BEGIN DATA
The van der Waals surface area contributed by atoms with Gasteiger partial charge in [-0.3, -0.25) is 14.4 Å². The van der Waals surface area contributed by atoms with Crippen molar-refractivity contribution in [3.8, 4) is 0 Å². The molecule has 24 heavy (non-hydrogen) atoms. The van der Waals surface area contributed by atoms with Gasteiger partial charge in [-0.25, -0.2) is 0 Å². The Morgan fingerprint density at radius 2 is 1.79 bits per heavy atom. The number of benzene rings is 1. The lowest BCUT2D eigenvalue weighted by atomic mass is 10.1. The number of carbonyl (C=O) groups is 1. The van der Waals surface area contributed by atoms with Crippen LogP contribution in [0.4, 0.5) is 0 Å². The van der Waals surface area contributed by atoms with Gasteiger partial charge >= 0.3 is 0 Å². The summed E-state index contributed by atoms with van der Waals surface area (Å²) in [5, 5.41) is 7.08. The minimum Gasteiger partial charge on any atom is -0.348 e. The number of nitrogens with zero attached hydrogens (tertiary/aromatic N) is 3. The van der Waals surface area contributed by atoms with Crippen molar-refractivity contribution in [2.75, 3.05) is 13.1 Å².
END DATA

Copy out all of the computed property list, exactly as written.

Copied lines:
The van der Waals surface area contributed by atoms with Gasteiger partial charge in [-0.3, -0.25) is 14.4 Å². The van der Waals surface area contributed by atoms with Crippen molar-refractivity contribution in [3.8, 4) is 0 Å². The molecule has 24 heavy (non-hydrogen) atoms. The van der Waals surface area contributed by atoms with Gasteiger partial charge in [-0.25, -0.2) is 0 Å². The Morgan fingerprint density at radius 2 is 1.79 bits per heavy atom. The number of benzene rings is 1. The lowest BCUT2D eigenvalue weighted by atomic mass is 10.1. The number of carbonyl (C=O) groups is 1. The van der Waals surface area contributed by atoms with Crippen LogP contribution in [0.4, 0.5) is 0 Å². The van der Waals surface area contributed by atoms with Gasteiger partial charge >= 0.3 is 0 Å². The summed E-state index contributed by atoms with van der Waals surface area (Å²) in [5, 5.41) is 7.08. The minimum Gasteiger partial charge on any atom is -0.348 e. The number of nitrogens with zero attached hydrogens (tertiary/aromatic N) is 3. The van der Waals surface area contributed by atoms with Crippen molar-refractivity contribution in [2.75, 3.05) is 13.1 Å².